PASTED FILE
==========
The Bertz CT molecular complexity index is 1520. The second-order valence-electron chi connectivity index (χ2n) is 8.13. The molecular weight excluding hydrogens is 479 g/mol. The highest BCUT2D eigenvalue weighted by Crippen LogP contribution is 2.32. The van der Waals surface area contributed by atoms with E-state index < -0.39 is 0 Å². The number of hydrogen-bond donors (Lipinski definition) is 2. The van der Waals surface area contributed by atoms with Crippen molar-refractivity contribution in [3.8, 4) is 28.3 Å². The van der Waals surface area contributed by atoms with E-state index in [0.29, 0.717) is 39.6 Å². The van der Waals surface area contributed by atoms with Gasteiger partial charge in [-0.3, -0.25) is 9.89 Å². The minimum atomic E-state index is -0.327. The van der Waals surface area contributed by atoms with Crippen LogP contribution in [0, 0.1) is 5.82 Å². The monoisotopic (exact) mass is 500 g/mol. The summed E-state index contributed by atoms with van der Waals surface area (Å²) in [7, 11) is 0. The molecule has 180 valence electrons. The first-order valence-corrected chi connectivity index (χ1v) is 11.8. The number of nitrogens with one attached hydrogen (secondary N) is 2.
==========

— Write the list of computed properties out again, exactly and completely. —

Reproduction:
The Bertz CT molecular complexity index is 1520. The second-order valence-electron chi connectivity index (χ2n) is 8.13. The molecular weight excluding hydrogens is 479 g/mol. The highest BCUT2D eigenvalue weighted by Crippen LogP contribution is 2.32. The van der Waals surface area contributed by atoms with E-state index < -0.39 is 0 Å². The number of hydrogen-bond donors (Lipinski definition) is 2. The van der Waals surface area contributed by atoms with Crippen molar-refractivity contribution in [3.8, 4) is 28.3 Å². The van der Waals surface area contributed by atoms with E-state index in [0.29, 0.717) is 39.6 Å². The van der Waals surface area contributed by atoms with Gasteiger partial charge in [-0.3, -0.25) is 9.89 Å². The minimum atomic E-state index is -0.327. The van der Waals surface area contributed by atoms with Crippen LogP contribution in [0, 0.1) is 5.82 Å². The monoisotopic (exact) mass is 500 g/mol. The summed E-state index contributed by atoms with van der Waals surface area (Å²) in [7, 11) is 0. The molecule has 180 valence electrons. The first-order valence-corrected chi connectivity index (χ1v) is 11.8. The number of nitrogens with one attached hydrogen (secondary N) is 2.